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Saturday, Oct. 18, 2008

SOCCER SCENE

Japan's margin for error slim after draw with Uzbeks


Japan manager Takeshi Okada's assertion that there was "no problem yet" after his side had drawn 1-1 at home to Uzbekistan in Wednesday night's World Cup qualifier drew hoots of derision from many watching the match, but as a sound bite it neatly summed up the national team's philosophy.

Andrew McKirdy

Japan, wholeheartedly devoted to a passing game big on patient technique but short on decisive urgency, showed once again that such an attitude can be a mixed blessing.

On the one hand there was Shunsuke Nakamura, almost single-handedly dismantling the Uzbek defense with an extraordinary range of passes, creating chance after chance as Japan pushed for an equalizer to Maksim Shatskikh's first-half opener.

On the other there was right-back Atsuto Uchida galloping into the box with the goal at his mercy, only to succumb to the temptation of making one more pass and sliding the ball frustratingly out of reach of Shinji Kagawa.

Uzbekistan manager Mirdjalal Kasimov nonetheless praised Japan for its dedication to the passing game after the match.

"The Japanese way of attack is more effective than that of Qatar or Australia," he said. "Australia play a very English style down the sides, whereas Japan are very strong in the middle. They control the ball all the time, and personally I like the Japanese way of play better."

Unfortunately for Kasimov, Australia and Qatar actually managed to beat Uzbekistan.

Whatever the pros and cons of Japan's style, Okada was certainly not helped by a number of poor performances from his big names.

Center-backs Marcus Tulio Tanaka and Yuji Nakazawa, usually Japan's most dependable players, both had a shocking night, looking vulnerable in defense and uncharacteristically nervous in possession.

Yasuhito Endo looked short of imagination in the deep-lying playmaker role he usually excels in, while Yuki Abe also had a rare off-night at left-back.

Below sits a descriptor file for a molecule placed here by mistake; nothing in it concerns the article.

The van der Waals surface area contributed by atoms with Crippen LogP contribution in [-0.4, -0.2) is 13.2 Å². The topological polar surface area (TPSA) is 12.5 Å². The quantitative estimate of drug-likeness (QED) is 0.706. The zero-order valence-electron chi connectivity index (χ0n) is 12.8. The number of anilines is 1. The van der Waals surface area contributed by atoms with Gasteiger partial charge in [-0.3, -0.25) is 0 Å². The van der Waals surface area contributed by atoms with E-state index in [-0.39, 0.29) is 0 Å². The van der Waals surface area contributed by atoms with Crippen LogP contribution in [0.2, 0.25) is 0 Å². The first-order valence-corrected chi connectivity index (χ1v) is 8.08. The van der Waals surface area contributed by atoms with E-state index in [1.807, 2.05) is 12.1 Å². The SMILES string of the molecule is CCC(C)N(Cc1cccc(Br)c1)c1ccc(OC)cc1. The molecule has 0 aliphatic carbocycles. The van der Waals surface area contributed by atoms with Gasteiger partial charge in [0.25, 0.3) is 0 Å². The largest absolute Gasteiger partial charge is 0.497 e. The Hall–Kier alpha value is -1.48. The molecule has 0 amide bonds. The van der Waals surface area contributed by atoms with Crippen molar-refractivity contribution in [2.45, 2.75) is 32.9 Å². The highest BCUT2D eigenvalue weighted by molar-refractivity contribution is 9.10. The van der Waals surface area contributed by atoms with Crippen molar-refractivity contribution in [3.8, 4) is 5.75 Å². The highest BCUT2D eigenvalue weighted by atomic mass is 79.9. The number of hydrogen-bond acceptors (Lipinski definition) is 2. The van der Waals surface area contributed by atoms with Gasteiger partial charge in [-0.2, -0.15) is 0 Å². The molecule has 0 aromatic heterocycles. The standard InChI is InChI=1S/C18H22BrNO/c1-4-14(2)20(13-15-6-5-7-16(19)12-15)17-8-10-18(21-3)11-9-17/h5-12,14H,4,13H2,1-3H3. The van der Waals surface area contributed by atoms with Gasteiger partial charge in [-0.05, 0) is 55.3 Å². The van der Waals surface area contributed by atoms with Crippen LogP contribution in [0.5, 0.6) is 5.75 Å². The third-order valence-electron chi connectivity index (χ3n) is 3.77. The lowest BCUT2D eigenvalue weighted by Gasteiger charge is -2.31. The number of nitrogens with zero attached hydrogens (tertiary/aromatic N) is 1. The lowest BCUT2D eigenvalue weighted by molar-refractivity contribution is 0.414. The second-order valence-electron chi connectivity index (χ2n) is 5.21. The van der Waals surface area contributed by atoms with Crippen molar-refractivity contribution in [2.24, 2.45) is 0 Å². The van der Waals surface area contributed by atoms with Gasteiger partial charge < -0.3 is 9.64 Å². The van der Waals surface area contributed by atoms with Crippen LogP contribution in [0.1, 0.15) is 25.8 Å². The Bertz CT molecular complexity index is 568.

Newcomers such as Kagawa also struggled, and despite a few nice touches, the 19-year-old looked out of his depth in a match that was too important to be learning as he went along.

In contrast to recent games, it was the strikers who led the way.

Keiji Tamada has held on to his position because there is no one better to lead the line, but the Nagoya Grampus man was full of purpose and intent, and capped a fine showing with his first goal in nine games.

Tamada and Yoshito Okubo may have missed chances, but it is a curious feature of this Japan team that the pair shone after having such a torrid time in last week's friendly against the United Arab Emirates.

Consistency has never been one of Japan's strong points.

Also complicating matters was a complete about-turn in Uzbekistan's fortunes.

The Central Asian side had been hotly tipped coming into the final round of qualifiers, but began with a surprising 3-0 loss to Qatar before going down 1-0 to Australia.

Uzbekistan prepared for Wednesday's match with another defeat, 3-0 against South Korea in a friendly, but looked like a team transformed at Saitama Stadium.

Shatskikh played more like the striker that had been expected to fill Andriy Shevchenko's boots at Dynamo Kyiv almost a decade ago, while midfielder Timur Kapadze and defender Vitaliy Densiov's performances suggested Uzbekistan may not be dead and buried in Group A yet.

That Qatar, 4-0 losers against Australia on Wednesday night, managed to beat the Uzbeks 3-0 on the first day's play suggests the group will not be as straightforward as initially predicted.

Bahrain has proved to be a thorn in Japan's side throughout this qualifying campaign, and Okada's team has yet to take on Australia in matches that now take on even greater significance in light of Wednesday's dropped points.

Okada knows full well that qualification will not be easy, and four points from the opening two games can hardly be considered a disaster. But the importance of getting off to a good start cannot be overestimated, and the chance to establish a cushion at the top alongside Australia has now slipped through Japan's fingers.

Okada may be right in saying it is not yet time to panic, but neither is there room to breathe. If Japan does not win its next match next month in Qatar, the pressure may yet asphyxiate all chances of automatic qualification.



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